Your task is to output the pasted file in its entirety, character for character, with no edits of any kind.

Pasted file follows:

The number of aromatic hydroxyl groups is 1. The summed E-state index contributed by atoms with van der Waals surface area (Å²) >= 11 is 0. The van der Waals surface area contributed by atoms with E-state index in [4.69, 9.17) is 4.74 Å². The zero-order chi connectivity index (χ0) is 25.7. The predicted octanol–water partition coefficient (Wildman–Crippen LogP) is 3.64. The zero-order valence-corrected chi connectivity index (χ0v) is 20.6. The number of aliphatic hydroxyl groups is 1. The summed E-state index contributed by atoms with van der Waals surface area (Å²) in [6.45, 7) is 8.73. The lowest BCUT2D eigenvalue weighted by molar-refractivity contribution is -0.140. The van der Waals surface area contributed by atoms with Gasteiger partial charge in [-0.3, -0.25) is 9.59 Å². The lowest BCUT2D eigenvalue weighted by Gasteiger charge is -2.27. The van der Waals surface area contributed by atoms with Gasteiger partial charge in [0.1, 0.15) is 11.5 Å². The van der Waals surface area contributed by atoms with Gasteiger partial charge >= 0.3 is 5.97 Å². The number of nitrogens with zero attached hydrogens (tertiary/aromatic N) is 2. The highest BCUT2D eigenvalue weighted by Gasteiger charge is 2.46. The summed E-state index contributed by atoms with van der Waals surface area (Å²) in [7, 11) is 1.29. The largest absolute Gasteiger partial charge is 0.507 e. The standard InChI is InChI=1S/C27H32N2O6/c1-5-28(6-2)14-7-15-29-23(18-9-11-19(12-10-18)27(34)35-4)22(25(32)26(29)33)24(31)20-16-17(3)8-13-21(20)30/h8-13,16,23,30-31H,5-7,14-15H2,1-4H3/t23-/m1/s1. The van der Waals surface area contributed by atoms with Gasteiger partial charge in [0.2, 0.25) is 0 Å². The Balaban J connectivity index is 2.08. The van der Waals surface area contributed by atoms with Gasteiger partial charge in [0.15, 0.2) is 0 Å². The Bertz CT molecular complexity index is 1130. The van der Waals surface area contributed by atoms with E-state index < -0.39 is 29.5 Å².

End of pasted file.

The number of aromatic hydroxyl groups is 1. The summed E-state index contributed by atoms with van der Waals surface area (Å²) >= 11 is 0. The van der Waals surface area contributed by atoms with E-state index in [4.69, 9.17) is 4.74 Å². The zero-order chi connectivity index (χ0) is 25.7. The predicted octanol–water partition coefficient (Wildman–Crippen LogP) is 3.64. The zero-order valence-corrected chi connectivity index (χ0v) is 20.6. The number of aliphatic hydroxyl groups is 1. The summed E-state index contributed by atoms with van der Waals surface area (Å²) in [6.45, 7) is 8.73. The lowest BCUT2D eigenvalue weighted by molar-refractivity contribution is -0.140. The van der Waals surface area contributed by atoms with Gasteiger partial charge in [-0.3, -0.25) is 9.59 Å². The lowest BCUT2D eigenvalue weighted by Gasteiger charge is -2.27. The van der Waals surface area contributed by atoms with Gasteiger partial charge in [0.1, 0.15) is 11.5 Å². The van der Waals surface area contributed by atoms with Gasteiger partial charge >= 0.3 is 5.97 Å². The number of nitrogens with zero attached hydrogens (tertiary/aromatic N) is 2. The highest BCUT2D eigenvalue weighted by Gasteiger charge is 2.46. The summed E-state index contributed by atoms with van der Waals surface area (Å²) in [7, 11) is 1.29. The largest absolute Gasteiger partial charge is 0.507 e. The standard InChI is InChI=1S/C27H32N2O6/c1-5-28(6-2)14-7-15-29-23(18-9-11-19(12-10-18)27(34)35-4)22(25(32)26(29)33)24(31)20-16-17(3)8-13-21(20)30/h8-13,16,23,30-31H,5-7,14-15H2,1-4H3/t23-/m1/s1. The van der Waals surface area contributed by atoms with Gasteiger partial charge in [0.2, 0.25) is 0 Å². The Balaban J connectivity index is 2.08. The van der Waals surface area contributed by atoms with Gasteiger partial charge in [0.15, 0.2) is 0 Å². The Bertz CT molecular complexity index is 1130. The van der Waals surface area contributed by atoms with E-state index < -0.39 is 29.5 Å².